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I have a StateObject class which is being used to store the data from client and server.

Here is the code:

 public class StateObject : IDisposable 
        public StateObject()


        public String serviceName = ConfigurationManager.AppSettings["ServiceName"].ToString().Trim();  //Holds the service name 
        public Socket clientSocket; //socket for communication with the client

        public int id; //client id  (A running sequence to keep track of StateObjects)

        public string leaseId; //holds the leaseId that is used to communicate with the server

        public bool isLeaseIdValid = false;

        public string requestQuery = string.Empty;

        public IPEndPoint serverEP;

        public Socket serverSocket; //Socket for communication with the server

        public static int BUFFER_SIZE = Convert.ToInt32(ConfigurationManager.AppSettings["BufferSize"].ToString().Trim());  //Get the buffer size from the state object

        public byte[] clientReadBuffer = new byte[BUFFER_SIZE];   // Receive clientReadBuffer.
        public byte[] serverReadBuffer = new byte[BUFFER_SIZE];

        public int clientNumBytes;
        public byte[] clientSendBuffer = new byte[BUFFER_SIZE];
        public int serverNumBytes;
        public byte[] serverSendBuffer = new byte[BUFFER_SIZE];

        public bool isShutdown = false;

        public Socket serverSocketPort80; //Socket for communication with the server

        public bool ConnectedToPort80 = false; //initially set to false

        public ConnectionObject connectionObject;

        #region Dispose implementation

        public void Dispose()

        protected virtual void Dispose(bool disposing)
            if (disposing)



How do I properly dispose this class and clearup the memory used by the byte array ? The byte arrays are being used to store sent/received messages in a socket communication.

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3 Answers 3

up vote 3 down vote accepted

You only need to dispose unmanaged memory.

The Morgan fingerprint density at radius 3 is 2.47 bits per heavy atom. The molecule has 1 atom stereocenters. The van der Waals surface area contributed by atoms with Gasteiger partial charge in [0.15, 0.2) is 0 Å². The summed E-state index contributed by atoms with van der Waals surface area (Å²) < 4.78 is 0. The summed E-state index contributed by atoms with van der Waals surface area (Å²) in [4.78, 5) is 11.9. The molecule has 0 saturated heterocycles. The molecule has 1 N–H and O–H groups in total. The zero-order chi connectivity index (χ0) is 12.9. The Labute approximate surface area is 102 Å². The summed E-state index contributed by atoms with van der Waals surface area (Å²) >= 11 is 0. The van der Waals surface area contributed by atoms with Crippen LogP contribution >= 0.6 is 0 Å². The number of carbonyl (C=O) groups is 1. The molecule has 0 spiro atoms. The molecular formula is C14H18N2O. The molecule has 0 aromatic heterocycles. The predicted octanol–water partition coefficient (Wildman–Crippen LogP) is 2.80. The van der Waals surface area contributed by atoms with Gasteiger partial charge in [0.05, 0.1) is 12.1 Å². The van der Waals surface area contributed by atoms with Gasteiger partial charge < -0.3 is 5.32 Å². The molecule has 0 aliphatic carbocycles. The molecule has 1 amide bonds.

In this case it looks like the only thing you need to dispose is the Socket and possibly the ConnectionObject, whatever that is.

In other words, dispose any instances of IDisposable that this class creates.

The garbage collector will take care of the byte arrays once this object falls out of scope.

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Additionally, this class is not actually assigning a Socket reference, so this class doesn't need a Dispose or Destructor. –  Tejs Oct 23 '12 at 15:17
@Tejs, right, the code doesn't show quite where the socket comes from. If it's passed in from outside, then it shouldn't be being disposed here. –  Drew Noakes Oct 23 '12 at 15:18

You don't (as described in @DrewNoakes answer). If you identify this particular section of code as an object creation/memory allocation hotspot, consider creating a pool of byte arrays from which you can lease an already allocated array. Generally I try to do this with server software so there's some sort of upper bound on memory usage.

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Set your byte arrays to null and call dispose on your sockets. Anything else (e.g. forcibly invoking the GC) would probably be overkill (and frowned upon).

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Setting to null isn't necessary if you're expecting the parent to be cleaned up. In the worst case, you just make extra work for the GC to evaluate the change in the object graph. –  Drew Noakes Oct 23 '12 at 15:20
Plus because you need to set them, this stops you making them readonly. Immutability is your friend. –  weston Oct 26 '12 at 13:02

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